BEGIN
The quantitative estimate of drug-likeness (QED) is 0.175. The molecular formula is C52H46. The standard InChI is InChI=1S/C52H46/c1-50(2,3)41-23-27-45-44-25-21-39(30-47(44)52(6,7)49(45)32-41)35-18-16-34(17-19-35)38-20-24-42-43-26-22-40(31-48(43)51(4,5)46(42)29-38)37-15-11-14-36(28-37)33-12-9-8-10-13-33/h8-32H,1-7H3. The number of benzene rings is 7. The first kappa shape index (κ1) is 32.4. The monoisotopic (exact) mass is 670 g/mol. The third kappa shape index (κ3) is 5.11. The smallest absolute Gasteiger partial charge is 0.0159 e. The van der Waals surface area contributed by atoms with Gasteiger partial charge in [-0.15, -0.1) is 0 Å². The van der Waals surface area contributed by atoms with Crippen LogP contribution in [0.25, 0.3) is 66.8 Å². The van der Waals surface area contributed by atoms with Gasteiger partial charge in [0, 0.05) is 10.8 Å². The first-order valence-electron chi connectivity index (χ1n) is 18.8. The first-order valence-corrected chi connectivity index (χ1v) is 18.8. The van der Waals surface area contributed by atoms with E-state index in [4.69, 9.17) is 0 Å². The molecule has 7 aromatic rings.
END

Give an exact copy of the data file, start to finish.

The quantitative estimate of drug-likeness (QED) is 0.175. The molecular formula is C52H46. The standard InChI is InChI=1S/C52H46/c1-50(2,3)41-23-27-45-44-25-21-39(30-47(44)52(6,7)49(45)32-41)35-18-16-34(17-19-35)38-20-24-42-43-26-22-40(31-48(43)51(4,5)46(42)29-38)37-15-11-14-36(28-37)33-12-9-8-10-13-33/h8-32H,1-7H3. The number of benzene rings is 7. The first kappa shape index (κ1) is 32.4. The monoisotopic (exact) mass is 670 g/mol. The third kappa shape index (κ3) is 5.11. The smallest absolute Gasteiger partial charge is 0.0159 e. The van der Waals surface area contributed by atoms with Gasteiger partial charge in [-0.15, -0.1) is 0 Å². The van der Waals surface area contributed by atoms with Crippen LogP contribution in [0.25, 0.3) is 66.8 Å². The van der Waals surface area contributed by atoms with Gasteiger partial charge in [0, 0.05) is 10.8 Å². The first-order valence-electron chi connectivity index (χ1n) is 18.8. The first-order valence-corrected chi connectivity index (χ1v) is 18.8. The van der Waals surface area contributed by atoms with E-state index in [4.69, 9.17) is 0 Å². The molecule has 7 aromatic rings.